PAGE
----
You are here

Adi Stern

Close-up diagram of the quantum twisting microscope in action. Electrons tunnel from the probe (inverted pyramid at the top) to the sample (bottom) in several places at once (green vertical lines), in a quantum coherent manner

A clever take on the science of twistronics offers new ways of exploring quantum phenomena

Optical elements required to create laser pulses that can control trapped ions. Photo: Freddy Pizanti

Weizmann Institute of Science researchers present Israel’s first quantum compute

Banerjee, Umansky, Oreg, Stern and Heiblum

Could exotic electron states be used in quantum computing?


Proving a 20-year-old theory, scientists show that imaginary particles carry the same energy as real ones

(l-r) Yoav Lahini, Mor Verbin, Yaacov Kraus, Oded Zilberberg and Zohar Ringel

What happens when five physics students from four different labs put their heads together?

(l-r) Dr. Roee Ozeri, Profs. Adi Stern, Yaron Silberberg and Nir Davidson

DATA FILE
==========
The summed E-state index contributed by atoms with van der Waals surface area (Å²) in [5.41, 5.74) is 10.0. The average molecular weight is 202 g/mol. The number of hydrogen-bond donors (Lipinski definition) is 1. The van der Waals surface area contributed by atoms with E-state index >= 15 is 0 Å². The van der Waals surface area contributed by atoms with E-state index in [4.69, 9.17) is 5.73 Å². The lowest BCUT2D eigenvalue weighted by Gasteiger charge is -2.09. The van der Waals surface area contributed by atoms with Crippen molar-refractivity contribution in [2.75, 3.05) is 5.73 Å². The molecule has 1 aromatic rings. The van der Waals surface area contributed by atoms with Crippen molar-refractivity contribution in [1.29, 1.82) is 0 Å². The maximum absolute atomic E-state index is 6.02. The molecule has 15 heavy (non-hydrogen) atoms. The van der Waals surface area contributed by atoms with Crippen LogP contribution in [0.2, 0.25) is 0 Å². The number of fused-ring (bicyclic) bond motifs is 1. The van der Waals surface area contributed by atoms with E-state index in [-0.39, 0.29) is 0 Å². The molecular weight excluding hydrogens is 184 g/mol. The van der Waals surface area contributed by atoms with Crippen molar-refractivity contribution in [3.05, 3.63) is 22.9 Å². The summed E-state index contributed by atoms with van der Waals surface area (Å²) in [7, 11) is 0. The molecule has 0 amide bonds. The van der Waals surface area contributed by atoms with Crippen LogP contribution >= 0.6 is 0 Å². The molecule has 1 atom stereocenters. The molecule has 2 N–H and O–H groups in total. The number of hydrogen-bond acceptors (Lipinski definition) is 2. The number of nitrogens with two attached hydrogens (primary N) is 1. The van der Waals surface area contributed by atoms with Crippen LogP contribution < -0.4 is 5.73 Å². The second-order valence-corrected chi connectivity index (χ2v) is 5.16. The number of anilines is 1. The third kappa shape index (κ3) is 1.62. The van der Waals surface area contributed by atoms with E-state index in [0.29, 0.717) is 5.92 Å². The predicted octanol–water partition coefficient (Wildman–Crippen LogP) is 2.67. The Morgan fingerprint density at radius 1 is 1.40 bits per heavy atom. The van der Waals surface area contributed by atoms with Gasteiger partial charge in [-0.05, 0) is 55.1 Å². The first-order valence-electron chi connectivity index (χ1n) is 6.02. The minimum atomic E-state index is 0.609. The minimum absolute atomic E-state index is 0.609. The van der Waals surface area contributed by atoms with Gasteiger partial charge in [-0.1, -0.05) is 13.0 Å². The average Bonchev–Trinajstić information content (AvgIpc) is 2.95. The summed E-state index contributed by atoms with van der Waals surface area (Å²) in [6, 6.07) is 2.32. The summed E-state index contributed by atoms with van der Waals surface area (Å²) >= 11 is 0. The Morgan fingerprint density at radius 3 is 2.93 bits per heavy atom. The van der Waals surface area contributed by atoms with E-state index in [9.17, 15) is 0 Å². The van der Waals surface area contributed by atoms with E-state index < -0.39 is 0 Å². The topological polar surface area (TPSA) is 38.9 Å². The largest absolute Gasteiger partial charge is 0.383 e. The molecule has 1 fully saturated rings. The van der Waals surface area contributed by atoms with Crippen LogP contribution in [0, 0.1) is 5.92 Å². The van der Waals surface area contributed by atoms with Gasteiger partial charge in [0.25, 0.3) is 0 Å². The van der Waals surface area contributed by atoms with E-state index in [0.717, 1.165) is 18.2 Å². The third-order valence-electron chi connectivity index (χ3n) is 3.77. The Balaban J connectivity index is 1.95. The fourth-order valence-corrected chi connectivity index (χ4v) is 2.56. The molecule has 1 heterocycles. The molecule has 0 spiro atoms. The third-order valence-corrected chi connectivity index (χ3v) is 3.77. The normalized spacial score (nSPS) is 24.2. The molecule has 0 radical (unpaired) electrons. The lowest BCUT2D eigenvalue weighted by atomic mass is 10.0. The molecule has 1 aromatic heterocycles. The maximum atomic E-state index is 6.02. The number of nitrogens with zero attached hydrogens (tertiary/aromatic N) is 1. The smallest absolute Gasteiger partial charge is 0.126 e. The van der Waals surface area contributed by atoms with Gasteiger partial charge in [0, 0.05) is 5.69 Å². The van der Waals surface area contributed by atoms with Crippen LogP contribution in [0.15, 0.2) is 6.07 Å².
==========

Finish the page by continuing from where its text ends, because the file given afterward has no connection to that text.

Computers based on quantum mechanics might complete, reasonably quickly, calculations that would take today’s computers a...

(l-r) Dr. Roee Ozeri, Prof. Adi Stern and Prof. Moty Heiblum. Pushing quantum limits
Can the strange properties of quantum physics be harnessed to build computers?
An artist’s impression of the quantum Hall device in which even fractional charges were measured
A new fractionally-charged electron could, in the future, lead to quantum computers
Weizmann Institute Scientists Find New 'Quasiparticles'

Weizmann Institute physicists have demonstrated, for the first time, the existence of 'quasiparticles...